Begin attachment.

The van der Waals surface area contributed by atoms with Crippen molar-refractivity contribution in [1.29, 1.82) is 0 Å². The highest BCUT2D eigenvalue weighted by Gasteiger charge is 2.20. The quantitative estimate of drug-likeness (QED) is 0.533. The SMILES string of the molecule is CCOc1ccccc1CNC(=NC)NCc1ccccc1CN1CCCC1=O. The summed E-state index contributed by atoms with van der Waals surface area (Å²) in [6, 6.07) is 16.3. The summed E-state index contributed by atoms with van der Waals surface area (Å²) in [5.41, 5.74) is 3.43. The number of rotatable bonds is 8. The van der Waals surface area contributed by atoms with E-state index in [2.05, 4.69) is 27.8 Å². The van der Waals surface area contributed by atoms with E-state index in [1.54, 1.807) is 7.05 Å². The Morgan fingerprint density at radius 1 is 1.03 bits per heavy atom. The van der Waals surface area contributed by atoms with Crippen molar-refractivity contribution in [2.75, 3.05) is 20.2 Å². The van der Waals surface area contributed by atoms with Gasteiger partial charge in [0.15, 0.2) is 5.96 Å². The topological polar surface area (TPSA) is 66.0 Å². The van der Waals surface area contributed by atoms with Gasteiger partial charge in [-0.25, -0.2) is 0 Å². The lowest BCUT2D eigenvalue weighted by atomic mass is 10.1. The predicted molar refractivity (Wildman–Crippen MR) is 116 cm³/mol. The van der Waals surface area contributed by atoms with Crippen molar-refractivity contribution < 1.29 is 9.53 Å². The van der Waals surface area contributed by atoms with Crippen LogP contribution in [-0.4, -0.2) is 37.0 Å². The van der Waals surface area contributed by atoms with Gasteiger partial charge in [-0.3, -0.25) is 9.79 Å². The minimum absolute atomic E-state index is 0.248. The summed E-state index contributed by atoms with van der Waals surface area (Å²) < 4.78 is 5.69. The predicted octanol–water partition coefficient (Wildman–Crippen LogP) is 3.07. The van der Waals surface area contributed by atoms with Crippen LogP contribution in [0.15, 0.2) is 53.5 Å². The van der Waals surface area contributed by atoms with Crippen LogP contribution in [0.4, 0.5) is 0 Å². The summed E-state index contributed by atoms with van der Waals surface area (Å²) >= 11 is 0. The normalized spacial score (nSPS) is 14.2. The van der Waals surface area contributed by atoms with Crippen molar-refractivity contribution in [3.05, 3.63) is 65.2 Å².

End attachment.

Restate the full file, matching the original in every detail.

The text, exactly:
The van der Waals surface area contributed by atoms with Crippen molar-refractivity contribution in [1.29, 1.82) is 0 Å². The highest BCUT2D eigenvalue weighted by Gasteiger charge is 2.20. The quantitative estimate of drug-likeness (QED) is 0.533. The SMILES string of the molecule is CCOc1ccccc1CNC(=NC)NCc1ccccc1CN1CCCC1=O. The summed E-state index contributed by atoms with van der Waals surface area (Å²) in [6, 6.07) is 16.3. The summed E-state index contributed by atoms with van der Waals surface area (Å²) in [5.41, 5.74) is 3.43. The number of rotatable bonds is 8. The van der Waals surface area contributed by atoms with E-state index in [2.05, 4.69) is 27.8 Å². The van der Waals surface area contributed by atoms with E-state index in [1.54, 1.807) is 7.05 Å². The Morgan fingerprint density at radius 1 is 1.03 bits per heavy atom. The van der Waals surface area contributed by atoms with Crippen molar-refractivity contribution in [2.75, 3.05) is 20.2 Å². The van der Waals surface area contributed by atoms with Gasteiger partial charge in [0.15, 0.2) is 5.96 Å². The topological polar surface area (TPSA) is 66.0 Å². The van der Waals surface area contributed by atoms with Gasteiger partial charge in [-0.25, -0.2) is 0 Å². The lowest BCUT2D eigenvalue weighted by atomic mass is 10.1. The predicted molar refractivity (Wildman–Crippen MR) is 116 cm³/mol. The van der Waals surface area contributed by atoms with Crippen molar-refractivity contribution < 1.29 is 9.53 Å². The van der Waals surface area contributed by atoms with Crippen LogP contribution in [-0.4, -0.2) is 37.0 Å². The van der Waals surface area contributed by atoms with Gasteiger partial charge in [-0.3, -0.25) is 9.79 Å². The minimum absolute atomic E-state index is 0.248. The summed E-state index contributed by atoms with van der Waals surface area (Å²) < 4.78 is 5.69. The predicted octanol–water partition coefficient (Wildman–Crippen LogP) is 3.07. The van der Waals surface area contributed by atoms with Crippen LogP contribution in [0.15, 0.2) is 53.5 Å². The van der Waals surface area contributed by atoms with Crippen LogP contribution in [0.4, 0.5) is 0 Å². The summed E-state index contributed by atoms with van der Waals surface area (Å²) >= 11 is 0. The normalized spacial score (nSPS) is 14.2. The van der Waals surface area contributed by atoms with Crippen molar-refractivity contribution in [3.05, 3.63) is 65.2 Å².